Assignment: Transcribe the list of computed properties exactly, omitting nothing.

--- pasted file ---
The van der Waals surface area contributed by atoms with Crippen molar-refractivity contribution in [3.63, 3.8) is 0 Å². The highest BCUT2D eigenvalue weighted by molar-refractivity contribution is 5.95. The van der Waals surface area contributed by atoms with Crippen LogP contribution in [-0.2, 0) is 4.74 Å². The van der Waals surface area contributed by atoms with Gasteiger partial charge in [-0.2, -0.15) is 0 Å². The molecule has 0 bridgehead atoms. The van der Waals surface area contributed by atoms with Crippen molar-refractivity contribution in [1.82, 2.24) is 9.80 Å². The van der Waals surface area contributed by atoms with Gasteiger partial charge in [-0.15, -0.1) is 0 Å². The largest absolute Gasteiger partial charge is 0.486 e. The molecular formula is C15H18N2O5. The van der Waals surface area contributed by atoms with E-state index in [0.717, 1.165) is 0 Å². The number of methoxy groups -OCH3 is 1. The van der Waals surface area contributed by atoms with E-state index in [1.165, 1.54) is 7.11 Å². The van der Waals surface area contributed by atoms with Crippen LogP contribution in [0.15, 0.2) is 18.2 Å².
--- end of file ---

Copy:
The van der Waals surface area contributed by atoms with Crippen molar-refractivity contribution in [3.63, 3.8) is 0 Å². The highest BCUT2D eigenvalue weighted by molar-refractivity contribution is 5.95. The van der Waals surface area contributed by atoms with Crippen LogP contribution in [-0.2, 0) is 4.74 Å². The van der Waals surface area contributed by atoms with Gasteiger partial charge in [-0.2, -0.15) is 0 Å². The molecule has 0 bridgehead atoms. The van der Waals surface area contributed by atoms with Crippen molar-refractivity contribution in [1.82, 2.24) is 9.80 Å². The van der Waals surface area contributed by atoms with Gasteiger partial charge in [-0.15, -0.1) is 0 Å². The largest absolute Gasteiger partial charge is 0.486 e. The molecular formula is C15H18N2O5. The van der Waals surface area contributed by atoms with E-state index in [0.717, 1.165) is 0 Å². The number of methoxy groups -OCH3 is 1. The van der Waals surface area contributed by atoms with E-state index in [1.165, 1.54) is 7.11 Å². The van der Waals surface area contributed by atoms with Crippen LogP contribution in [0.15, 0.2) is 18.2 Å².